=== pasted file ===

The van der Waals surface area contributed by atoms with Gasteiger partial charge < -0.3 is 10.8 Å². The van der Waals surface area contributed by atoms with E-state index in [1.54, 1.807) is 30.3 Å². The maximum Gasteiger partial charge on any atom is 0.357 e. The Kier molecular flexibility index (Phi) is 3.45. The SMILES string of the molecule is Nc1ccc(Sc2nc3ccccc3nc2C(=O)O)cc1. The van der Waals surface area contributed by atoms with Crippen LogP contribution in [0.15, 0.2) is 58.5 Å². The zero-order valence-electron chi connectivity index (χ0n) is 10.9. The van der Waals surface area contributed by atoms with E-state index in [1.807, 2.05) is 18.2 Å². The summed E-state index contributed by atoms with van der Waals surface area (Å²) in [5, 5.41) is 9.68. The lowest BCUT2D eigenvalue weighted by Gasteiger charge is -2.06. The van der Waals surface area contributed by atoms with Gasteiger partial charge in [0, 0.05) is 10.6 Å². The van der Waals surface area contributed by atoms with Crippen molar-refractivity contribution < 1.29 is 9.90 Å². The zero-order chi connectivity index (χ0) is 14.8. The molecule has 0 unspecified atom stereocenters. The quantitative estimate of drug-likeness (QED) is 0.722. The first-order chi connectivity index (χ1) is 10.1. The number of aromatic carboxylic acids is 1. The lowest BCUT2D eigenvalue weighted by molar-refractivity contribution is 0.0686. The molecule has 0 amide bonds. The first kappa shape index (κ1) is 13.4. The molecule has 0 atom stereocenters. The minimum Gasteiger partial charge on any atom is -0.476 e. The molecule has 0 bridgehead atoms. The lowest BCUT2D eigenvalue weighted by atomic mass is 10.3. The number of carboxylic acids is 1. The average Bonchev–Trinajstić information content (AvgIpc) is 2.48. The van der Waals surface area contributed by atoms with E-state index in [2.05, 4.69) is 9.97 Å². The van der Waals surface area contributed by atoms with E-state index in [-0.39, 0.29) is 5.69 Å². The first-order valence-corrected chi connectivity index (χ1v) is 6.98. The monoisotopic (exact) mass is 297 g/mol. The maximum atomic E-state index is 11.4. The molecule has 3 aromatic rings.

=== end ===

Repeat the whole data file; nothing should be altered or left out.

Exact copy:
The van der Waals surface area contributed by atoms with Gasteiger partial charge < -0.3 is 10.8 Å². The van der Waals surface area contributed by atoms with E-state index in [1.54, 1.807) is 30.3 Å². The maximum Gasteiger partial charge on any atom is 0.357 e. The Kier molecular flexibility index (Phi) is 3.45. The SMILES string of the molecule is Nc1ccc(Sc2nc3ccccc3nc2C(=O)O)cc1. The van der Waals surface area contributed by atoms with Crippen LogP contribution in [0.15, 0.2) is 58.5 Å². The zero-order valence-electron chi connectivity index (χ0n) is 10.9. The van der Waals surface area contributed by atoms with E-state index in [1.807, 2.05) is 18.2 Å². The summed E-state index contributed by atoms with van der Waals surface area (Å²) in [5, 5.41) is 9.68. The lowest BCUT2D eigenvalue weighted by Gasteiger charge is -2.06. The van der Waals surface area contributed by atoms with Gasteiger partial charge in [0, 0.05) is 10.6 Å². The van der Waals surface area contributed by atoms with Crippen molar-refractivity contribution < 1.29 is 9.90 Å². The zero-order chi connectivity index (χ0) is 14.8. The molecule has 0 unspecified atom stereocenters. The quantitative estimate of drug-likeness (QED) is 0.722. The first-order chi connectivity index (χ1) is 10.1. The number of aromatic carboxylic acids is 1. The lowest BCUT2D eigenvalue weighted by molar-refractivity contribution is 0.0686. The molecule has 0 amide bonds. The first kappa shape index (κ1) is 13.4. The molecule has 0 atom stereocenters. The minimum Gasteiger partial charge on any atom is -0.476 e. The molecule has 0 bridgehead atoms. The lowest BCUT2D eigenvalue weighted by atomic mass is 10.3. The number of carboxylic acids is 1. The average Bonchev–Trinajstić information content (AvgIpc) is 2.48. The van der Waals surface area contributed by atoms with E-state index in [2.05, 4.69) is 9.97 Å². The van der Waals surface area contributed by atoms with E-state index in [-0.39, 0.29) is 5.69 Å². The first-order valence-corrected chi connectivity index (χ1v) is 6.98. The monoisotopic (exact) mass is 297 g/mol. The maximum atomic E-state index is 11.4. The molecule has 3 aromatic rings.